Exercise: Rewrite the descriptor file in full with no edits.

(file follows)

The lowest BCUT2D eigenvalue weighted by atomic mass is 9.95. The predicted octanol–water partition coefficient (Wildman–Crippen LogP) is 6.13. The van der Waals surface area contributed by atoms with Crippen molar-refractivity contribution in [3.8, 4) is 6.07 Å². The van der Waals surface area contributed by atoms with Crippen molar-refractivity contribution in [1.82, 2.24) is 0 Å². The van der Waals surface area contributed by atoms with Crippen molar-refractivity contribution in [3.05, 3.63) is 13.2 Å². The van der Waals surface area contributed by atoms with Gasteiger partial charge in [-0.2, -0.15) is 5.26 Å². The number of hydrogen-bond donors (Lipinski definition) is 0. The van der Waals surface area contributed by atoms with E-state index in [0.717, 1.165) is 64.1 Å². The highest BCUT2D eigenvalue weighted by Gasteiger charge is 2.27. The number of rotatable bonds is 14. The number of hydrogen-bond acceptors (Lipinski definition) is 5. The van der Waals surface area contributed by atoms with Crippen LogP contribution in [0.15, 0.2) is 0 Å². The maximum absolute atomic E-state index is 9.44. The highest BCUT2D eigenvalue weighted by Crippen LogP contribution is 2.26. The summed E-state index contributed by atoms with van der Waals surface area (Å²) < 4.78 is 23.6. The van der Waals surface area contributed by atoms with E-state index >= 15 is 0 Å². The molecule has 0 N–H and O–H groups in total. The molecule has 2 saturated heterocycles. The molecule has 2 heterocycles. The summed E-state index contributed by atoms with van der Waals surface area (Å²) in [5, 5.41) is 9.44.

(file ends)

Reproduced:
The lowest BCUT2D eigenvalue weighted by atomic mass is 9.95. The predicted octanol–water partition coefficient (Wildman–Crippen LogP) is 6.13. The van der Waals surface area contributed by atoms with Crippen molar-refractivity contribution in [3.8, 4) is 6.07 Å². The van der Waals surface area contributed by atoms with Crippen molar-refractivity contribution in [1.82, 2.24) is 0 Å². The van der Waals surface area contributed by atoms with Crippen molar-refractivity contribution in [3.05, 3.63) is 13.2 Å². The van der Waals surface area contributed by atoms with Gasteiger partial charge in [-0.2, -0.15) is 5.26 Å². The number of hydrogen-bond donors (Lipinski definition) is 0. The van der Waals surface area contributed by atoms with E-state index in [0.717, 1.165) is 64.1 Å². The highest BCUT2D eigenvalue weighted by Gasteiger charge is 2.27. The number of rotatable bonds is 14. The number of hydrogen-bond acceptors (Lipinski definition) is 5. The van der Waals surface area contributed by atoms with Crippen LogP contribution in [0.15, 0.2) is 0 Å². The maximum absolute atomic E-state index is 9.44. The highest BCUT2D eigenvalue weighted by Crippen LogP contribution is 2.26. The summed E-state index contributed by atoms with van der Waals surface area (Å²) < 4.78 is 23.6. The van der Waals surface area contributed by atoms with E-state index >= 15 is 0 Å². The molecule has 0 N–H and O–H groups in total. The molecule has 2 saturated heterocycles. The molecule has 2 heterocycles. The summed E-state index contributed by atoms with van der Waals surface area (Å²) in [5, 5.41) is 9.44.